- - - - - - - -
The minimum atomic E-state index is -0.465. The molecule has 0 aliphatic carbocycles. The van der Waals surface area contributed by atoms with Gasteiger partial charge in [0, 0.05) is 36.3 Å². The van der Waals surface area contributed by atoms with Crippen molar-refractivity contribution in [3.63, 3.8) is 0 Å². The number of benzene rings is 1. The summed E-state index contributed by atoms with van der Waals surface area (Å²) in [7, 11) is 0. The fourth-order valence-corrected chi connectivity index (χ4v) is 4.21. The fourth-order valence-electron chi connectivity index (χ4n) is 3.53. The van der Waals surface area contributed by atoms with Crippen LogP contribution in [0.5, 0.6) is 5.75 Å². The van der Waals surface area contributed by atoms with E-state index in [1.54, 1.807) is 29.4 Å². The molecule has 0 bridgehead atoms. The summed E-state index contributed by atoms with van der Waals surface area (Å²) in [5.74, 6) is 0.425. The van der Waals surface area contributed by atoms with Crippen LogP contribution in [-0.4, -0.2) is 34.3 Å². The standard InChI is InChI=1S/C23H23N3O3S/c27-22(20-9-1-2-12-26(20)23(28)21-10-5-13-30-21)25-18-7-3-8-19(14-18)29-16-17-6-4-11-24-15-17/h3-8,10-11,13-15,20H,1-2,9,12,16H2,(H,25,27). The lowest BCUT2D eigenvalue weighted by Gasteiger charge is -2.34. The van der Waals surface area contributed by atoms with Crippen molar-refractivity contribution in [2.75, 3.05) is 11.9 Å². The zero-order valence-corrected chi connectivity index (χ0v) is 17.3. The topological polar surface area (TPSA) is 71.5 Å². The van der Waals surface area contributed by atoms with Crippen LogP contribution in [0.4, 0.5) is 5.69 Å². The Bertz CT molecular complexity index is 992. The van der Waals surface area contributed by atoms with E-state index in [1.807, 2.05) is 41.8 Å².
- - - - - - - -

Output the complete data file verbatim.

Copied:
The minimum atomic E-state index is -0.465. The molecule has 0 aliphatic carbocycles. The van der Waals surface area contributed by atoms with Gasteiger partial charge in [0, 0.05) is 36.3 Å². The van der Waals surface area contributed by atoms with Crippen molar-refractivity contribution in [3.63, 3.8) is 0 Å². The number of benzene rings is 1. The summed E-state index contributed by atoms with van der Waals surface area (Å²) in [7, 11) is 0. The fourth-order valence-corrected chi connectivity index (χ4v) is 4.21. The fourth-order valence-electron chi connectivity index (χ4n) is 3.53. The van der Waals surface area contributed by atoms with Crippen LogP contribution in [0.5, 0.6) is 5.75 Å². The van der Waals surface area contributed by atoms with E-state index in [1.54, 1.807) is 29.4 Å². The molecule has 0 bridgehead atoms. The summed E-state index contributed by atoms with van der Waals surface area (Å²) in [5.74, 6) is 0.425. The van der Waals surface area contributed by atoms with Crippen LogP contribution in [-0.4, -0.2) is 34.3 Å². The standard InChI is InChI=1S/C23H23N3O3S/c27-22(20-9-1-2-12-26(20)23(28)21-10-5-13-30-21)25-18-7-3-8-19(14-18)29-16-17-6-4-11-24-15-17/h3-8,10-11,13-15,20H,1-2,9,12,16H2,(H,25,27). The lowest BCUT2D eigenvalue weighted by Gasteiger charge is -2.34. The van der Waals surface area contributed by atoms with Crippen molar-refractivity contribution in [2.75, 3.05) is 11.9 Å². The zero-order valence-corrected chi connectivity index (χ0v) is 17.3. The topological polar surface area (TPSA) is 71.5 Å². The van der Waals surface area contributed by atoms with Crippen LogP contribution in [0.4, 0.5) is 5.69 Å². The Bertz CT molecular complexity index is 992. The van der Waals surface area contributed by atoms with E-state index in [1.807, 2.05) is 41.8 Å².